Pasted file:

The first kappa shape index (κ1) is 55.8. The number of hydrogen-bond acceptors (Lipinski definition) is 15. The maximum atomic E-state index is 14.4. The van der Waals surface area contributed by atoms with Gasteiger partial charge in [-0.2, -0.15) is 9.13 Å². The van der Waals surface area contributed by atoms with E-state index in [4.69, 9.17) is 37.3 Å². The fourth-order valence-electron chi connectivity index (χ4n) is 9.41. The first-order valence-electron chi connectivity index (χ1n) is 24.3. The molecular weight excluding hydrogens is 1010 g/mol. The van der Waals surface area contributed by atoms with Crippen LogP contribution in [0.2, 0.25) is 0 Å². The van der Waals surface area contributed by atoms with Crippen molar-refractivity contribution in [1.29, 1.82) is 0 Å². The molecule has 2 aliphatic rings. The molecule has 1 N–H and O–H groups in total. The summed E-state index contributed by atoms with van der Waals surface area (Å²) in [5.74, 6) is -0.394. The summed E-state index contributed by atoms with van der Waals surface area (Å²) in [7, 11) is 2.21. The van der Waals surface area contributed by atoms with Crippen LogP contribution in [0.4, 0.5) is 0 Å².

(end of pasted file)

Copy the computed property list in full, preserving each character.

The first kappa shape index (κ1) is 55.8. The number of hydrogen-bond acceptors (Lipinski definition) is 15. The maximum atomic E-state index is 14.4. The van der Waals surface area contributed by atoms with Gasteiger partial charge in [-0.2, -0.15) is 9.13 Å². The van der Waals surface area contributed by atoms with E-state index in [4.69, 9.17) is 37.3 Å². The fourth-order valence-electron chi connectivity index (χ4n) is 9.41. The first-order valence-electron chi connectivity index (χ1n) is 24.3. The molecular weight excluding hydrogens is 1010 g/mol. The van der Waals surface area contributed by atoms with Crippen LogP contribution in [0.2, 0.25) is 0 Å². The van der Waals surface area contributed by atoms with Crippen molar-refractivity contribution in [1.29, 1.82) is 0 Å². The molecule has 2 aliphatic rings. The molecule has 1 N–H and O–H groups in total. The summed E-state index contributed by atoms with van der Waals surface area (Å²) in [5.74, 6) is -0.394. The summed E-state index contributed by atoms with van der Waals surface area (Å²) in [7, 11) is 2.21. The van der Waals surface area contributed by atoms with Crippen LogP contribution in [0.4, 0.5) is 0 Å².